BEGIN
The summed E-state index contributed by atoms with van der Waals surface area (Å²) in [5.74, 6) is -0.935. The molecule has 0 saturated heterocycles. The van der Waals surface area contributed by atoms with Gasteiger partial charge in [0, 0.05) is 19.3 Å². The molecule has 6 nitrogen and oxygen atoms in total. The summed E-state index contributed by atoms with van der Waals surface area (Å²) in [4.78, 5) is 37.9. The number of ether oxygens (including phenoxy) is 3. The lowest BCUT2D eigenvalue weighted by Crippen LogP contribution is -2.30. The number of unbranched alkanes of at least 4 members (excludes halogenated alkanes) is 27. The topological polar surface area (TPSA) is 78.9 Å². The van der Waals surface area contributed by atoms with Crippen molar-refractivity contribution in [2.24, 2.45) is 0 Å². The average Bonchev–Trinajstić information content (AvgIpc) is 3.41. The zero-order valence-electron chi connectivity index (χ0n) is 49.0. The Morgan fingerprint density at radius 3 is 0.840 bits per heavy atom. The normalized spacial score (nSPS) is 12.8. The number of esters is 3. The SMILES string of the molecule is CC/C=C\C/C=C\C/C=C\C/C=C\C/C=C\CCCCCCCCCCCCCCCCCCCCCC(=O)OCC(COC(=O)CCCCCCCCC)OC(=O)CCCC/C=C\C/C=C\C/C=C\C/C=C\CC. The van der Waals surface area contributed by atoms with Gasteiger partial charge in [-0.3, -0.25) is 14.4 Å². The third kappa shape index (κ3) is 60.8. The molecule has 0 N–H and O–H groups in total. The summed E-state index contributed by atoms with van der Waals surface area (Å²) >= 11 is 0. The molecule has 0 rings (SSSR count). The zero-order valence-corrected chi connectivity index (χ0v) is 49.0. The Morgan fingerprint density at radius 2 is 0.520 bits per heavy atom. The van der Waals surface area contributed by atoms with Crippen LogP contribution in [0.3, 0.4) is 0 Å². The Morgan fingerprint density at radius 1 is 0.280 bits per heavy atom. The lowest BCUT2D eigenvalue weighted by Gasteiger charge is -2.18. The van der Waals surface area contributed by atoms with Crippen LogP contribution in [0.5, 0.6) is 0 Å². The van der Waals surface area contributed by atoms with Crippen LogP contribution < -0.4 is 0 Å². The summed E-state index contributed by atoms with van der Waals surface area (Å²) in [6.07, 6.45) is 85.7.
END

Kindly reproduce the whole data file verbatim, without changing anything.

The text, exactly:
The summed E-state index contributed by atoms with van der Waals surface area (Å²) in [5.74, 6) is -0.935. The molecule has 0 saturated heterocycles. The van der Waals surface area contributed by atoms with Gasteiger partial charge in [0, 0.05) is 19.3 Å². The molecule has 6 nitrogen and oxygen atoms in total. The summed E-state index contributed by atoms with van der Waals surface area (Å²) in [4.78, 5) is 37.9. The number of ether oxygens (including phenoxy) is 3. The lowest BCUT2D eigenvalue weighted by Crippen LogP contribution is -2.30. The number of unbranched alkanes of at least 4 members (excludes halogenated alkanes) is 27. The topological polar surface area (TPSA) is 78.9 Å². The van der Waals surface area contributed by atoms with Crippen molar-refractivity contribution in [2.24, 2.45) is 0 Å². The average Bonchev–Trinajstić information content (AvgIpc) is 3.41. The zero-order valence-electron chi connectivity index (χ0n) is 49.0. The Morgan fingerprint density at radius 3 is 0.840 bits per heavy atom. The normalized spacial score (nSPS) is 12.8. The number of esters is 3. The SMILES string of the molecule is CC/C=C\C/C=C\C/C=C\C/C=C\C/C=C\CCCCCCCCCCCCCCCCCCCCCC(=O)OCC(COC(=O)CCCCCCCCC)OC(=O)CCCC/C=C\C/C=C\C/C=C\C/C=C\CC. The van der Waals surface area contributed by atoms with Gasteiger partial charge in [-0.3, -0.25) is 14.4 Å². The third kappa shape index (κ3) is 60.8. The molecule has 0 N–H and O–H groups in total. The summed E-state index contributed by atoms with van der Waals surface area (Å²) >= 11 is 0. The molecule has 0 rings (SSSR count). The zero-order valence-corrected chi connectivity index (χ0v) is 49.0. The Morgan fingerprint density at radius 2 is 0.520 bits per heavy atom. The van der Waals surface area contributed by atoms with Crippen LogP contribution in [0.3, 0.4) is 0 Å². The Morgan fingerprint density at radius 1 is 0.280 bits per heavy atom. The lowest BCUT2D eigenvalue weighted by Gasteiger charge is -2.18. The van der Waals surface area contributed by atoms with Crippen LogP contribution in [0.5, 0.6) is 0 Å². The van der Waals surface area contributed by atoms with Crippen LogP contribution < -0.4 is 0 Å². The summed E-state index contributed by atoms with van der Waals surface area (Å²) in [6.07, 6.45) is 85.7.